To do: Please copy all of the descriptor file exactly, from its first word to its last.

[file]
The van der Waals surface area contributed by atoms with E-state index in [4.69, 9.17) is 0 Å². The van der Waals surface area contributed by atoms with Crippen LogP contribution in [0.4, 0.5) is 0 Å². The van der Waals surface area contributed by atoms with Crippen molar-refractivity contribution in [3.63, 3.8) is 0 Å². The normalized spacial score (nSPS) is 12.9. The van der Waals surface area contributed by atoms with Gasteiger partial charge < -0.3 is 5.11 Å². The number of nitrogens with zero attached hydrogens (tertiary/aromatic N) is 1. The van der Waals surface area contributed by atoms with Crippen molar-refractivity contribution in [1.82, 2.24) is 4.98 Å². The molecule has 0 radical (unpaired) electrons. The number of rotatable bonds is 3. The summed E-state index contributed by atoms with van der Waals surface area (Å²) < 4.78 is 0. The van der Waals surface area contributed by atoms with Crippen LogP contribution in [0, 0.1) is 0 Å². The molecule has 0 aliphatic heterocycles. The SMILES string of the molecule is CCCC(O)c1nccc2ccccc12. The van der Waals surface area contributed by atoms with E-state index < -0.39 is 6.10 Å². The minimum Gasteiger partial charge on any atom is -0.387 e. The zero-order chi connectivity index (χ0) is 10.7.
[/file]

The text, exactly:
The van der Waals surface area contributed by atoms with E-state index in [4.69, 9.17) is 0 Å². The van der Waals surface area contributed by atoms with Crippen LogP contribution in [0.4, 0.5) is 0 Å². The van der Waals surface area contributed by atoms with Crippen molar-refractivity contribution in [3.63, 3.8) is 0 Å². The normalized spacial score (nSPS) is 12.9. The van der Waals surface area contributed by atoms with Gasteiger partial charge < -0.3 is 5.11 Å². The number of nitrogens with zero attached hydrogens (tertiary/aromatic N) is 1. The van der Waals surface area contributed by atoms with Crippen molar-refractivity contribution in [1.82, 2.24) is 4.98 Å². The molecule has 0 radical (unpaired) electrons. The number of rotatable bonds is 3. The summed E-state index contributed by atoms with van der Waals surface area (Å²) < 4.78 is 0. The van der Waals surface area contributed by atoms with Crippen LogP contribution in [0, 0.1) is 0 Å². The molecule has 0 aliphatic heterocycles. The SMILES string of the molecule is CCCC(O)c1nccc2ccccc12. The van der Waals surface area contributed by atoms with E-state index < -0.39 is 6.10 Å². The minimum Gasteiger partial charge on any atom is -0.387 e. The zero-order chi connectivity index (χ0) is 10.7.